For most people, they jump up and down with joy when they see the huge envelope that means yes, they got into college. But not me. Well, to be fair, I didn’t care much about anything really my senior year. That’s the thing about depression—it makes you feel as though nothing matters, while at the same time it seems that even if it did, you don’t deserve to enjoy it.
I dreamed of going to school in the U.S. since elementary school. Unfortunately, once I received my depression diagnosis, I lost the desire to go abroad. Urged on by my family and friends, I arrived in the States with my mom, keeping my head down.
To any outsider, I looked pretty successful. I achieved my dream of going to school in the U.S., receiving acceptances to a multitude of American colleges and in my hometown of Sydney, Australia. But I still had to fight off tears when I got on the plane to Los Angeles. While I smiled at excited relatives and answered their questions, I tried to quell the sickness I felt at the prospect of starting college.
I started my freshman year feeling oddly disconnected from the hordes of excited, fresh faces. I know that an alarming rate of college-aged students have mental illnesses, particularly depression and anxiety. But knowing a statistic doesn’t make being a part of it any easier.
On the outside I made the best of it. I joined a selective a cappella group, volunteered to teach music to high school kids and studied in the school’s well-established jazz department. I achieved high grades and I remembered to shower. But my illness manifested in different ways.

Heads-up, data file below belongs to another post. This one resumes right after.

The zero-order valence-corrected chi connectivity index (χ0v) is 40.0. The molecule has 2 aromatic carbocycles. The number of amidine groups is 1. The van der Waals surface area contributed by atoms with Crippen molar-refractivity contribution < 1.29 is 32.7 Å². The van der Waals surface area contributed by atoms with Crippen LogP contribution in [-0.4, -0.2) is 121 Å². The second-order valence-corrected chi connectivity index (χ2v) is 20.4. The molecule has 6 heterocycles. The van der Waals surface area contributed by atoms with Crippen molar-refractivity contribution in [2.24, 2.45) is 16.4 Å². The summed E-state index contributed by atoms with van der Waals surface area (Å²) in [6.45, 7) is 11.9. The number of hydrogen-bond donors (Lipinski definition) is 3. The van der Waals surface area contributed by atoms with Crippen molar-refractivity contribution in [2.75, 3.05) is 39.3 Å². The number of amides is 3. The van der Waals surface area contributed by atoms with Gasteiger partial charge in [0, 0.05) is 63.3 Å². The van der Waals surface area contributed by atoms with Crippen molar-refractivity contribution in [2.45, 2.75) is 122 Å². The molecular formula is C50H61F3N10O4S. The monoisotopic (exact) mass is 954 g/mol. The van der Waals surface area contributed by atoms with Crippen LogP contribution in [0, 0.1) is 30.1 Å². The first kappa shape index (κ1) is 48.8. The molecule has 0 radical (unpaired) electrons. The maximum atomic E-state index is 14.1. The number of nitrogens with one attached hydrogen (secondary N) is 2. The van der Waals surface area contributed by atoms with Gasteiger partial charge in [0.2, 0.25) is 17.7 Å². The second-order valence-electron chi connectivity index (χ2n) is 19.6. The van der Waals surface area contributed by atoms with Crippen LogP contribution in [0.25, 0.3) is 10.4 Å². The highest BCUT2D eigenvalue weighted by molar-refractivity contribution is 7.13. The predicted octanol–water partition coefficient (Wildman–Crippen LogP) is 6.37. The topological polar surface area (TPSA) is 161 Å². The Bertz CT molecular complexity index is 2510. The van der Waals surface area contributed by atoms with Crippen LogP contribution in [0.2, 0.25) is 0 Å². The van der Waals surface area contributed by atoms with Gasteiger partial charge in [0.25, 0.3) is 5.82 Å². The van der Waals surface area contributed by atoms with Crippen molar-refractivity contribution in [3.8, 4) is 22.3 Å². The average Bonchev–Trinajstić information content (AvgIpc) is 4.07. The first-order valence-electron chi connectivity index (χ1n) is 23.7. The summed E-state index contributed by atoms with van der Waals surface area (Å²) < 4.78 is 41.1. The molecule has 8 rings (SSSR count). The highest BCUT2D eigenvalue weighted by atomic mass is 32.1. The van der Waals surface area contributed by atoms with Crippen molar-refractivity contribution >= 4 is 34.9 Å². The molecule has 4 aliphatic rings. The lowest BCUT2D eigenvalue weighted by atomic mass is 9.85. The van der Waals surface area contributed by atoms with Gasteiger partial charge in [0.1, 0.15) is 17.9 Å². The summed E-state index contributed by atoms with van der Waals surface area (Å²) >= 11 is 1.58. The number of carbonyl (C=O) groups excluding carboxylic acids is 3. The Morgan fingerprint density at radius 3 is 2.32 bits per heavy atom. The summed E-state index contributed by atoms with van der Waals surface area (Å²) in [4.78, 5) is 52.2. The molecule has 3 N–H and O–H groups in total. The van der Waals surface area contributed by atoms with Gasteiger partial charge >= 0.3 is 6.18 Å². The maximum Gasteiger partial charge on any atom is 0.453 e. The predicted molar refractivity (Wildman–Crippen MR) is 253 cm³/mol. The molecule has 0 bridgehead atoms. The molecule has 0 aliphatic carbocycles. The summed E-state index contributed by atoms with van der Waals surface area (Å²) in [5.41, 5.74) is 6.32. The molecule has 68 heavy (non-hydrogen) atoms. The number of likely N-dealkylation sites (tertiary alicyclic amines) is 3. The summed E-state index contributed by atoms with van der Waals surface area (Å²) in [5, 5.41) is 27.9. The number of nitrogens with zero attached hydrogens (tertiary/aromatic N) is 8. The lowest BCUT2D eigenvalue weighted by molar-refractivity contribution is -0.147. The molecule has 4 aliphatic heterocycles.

Because I considered my depression a shameful thing, most of my symptoms came out in private. No one noticed, which gave me the agency to keep going with my self-destructive behavior.
I couldn’t get out of bed, and I’d go to class covered in self-inflicted bruises that no one saw. I would get angry at myself for being such a failure and being depressed in the first place. It got to the point where deliberately doing things to sabotage myself brought me a sense of relief, rather than pain. That realization prompted me to get help.
I found UCLA’s mental health services open and available to me. At one point, I found myself in three different types of therapy, including psychiatric services. Unfortunately, the stigmas surrounding discussions about mental illness, and medication specifically, affected me. I remember having a conversation with a close friend who told me not to take antidepressants because she knew “so many people who took them and just turned into zombies.” In turn, I didn’t take medication for over a year after my initial diagnosis because I worried it would addle my brain.
But depression changes your brain chemistry anyway. It made me into a person I knew I didn’t want to be–someone withdrawn, painfully shy and filled to the brim with self-loathing and exhaustion. Keep in mind that medication isn’t a quick fix solution, and many people don’t respond to it well. But my therapist once told me that antidepressants are like antibiotics. They exist to fix an illness, and once it’s gone I can stop taking them.
Once I started medication, my life (at the risk of sounding melodramatic) changed completely. It allowed me to focus on my recovery and change my perception of UCLA as my personal playground of self-hatred into the school I had dreamed of for years. I found a new major that makes me want to go to class, do my assignments and talk to people. I started writing for one of the school’s news magazines and made some pretty amazing friends in the process. Finally, I realized that I can live independently, without relying on my family back home in Australia for emotional support.
I learned that change doesn’t come overnight. Often life changed so gradually that I missed a lot of it. For example, I took feedback about my singing from my teachers with an objective eye, rather than beating myself up over my performances. When I got home from class, I’d brush off the day and prepare for tomorrow, whereas before I’d dwell on my failures. Of course, sometimes I still have bad days. Recovery is a long process, after all.
Sometimes I still feel hopeless, and I want to revert to my unhealthy coping mechanisms. But I can recognize what part of that is because of an illness that I’m dealing with. College isn’t as intimidating when my mental health is stable enough to enjoy it.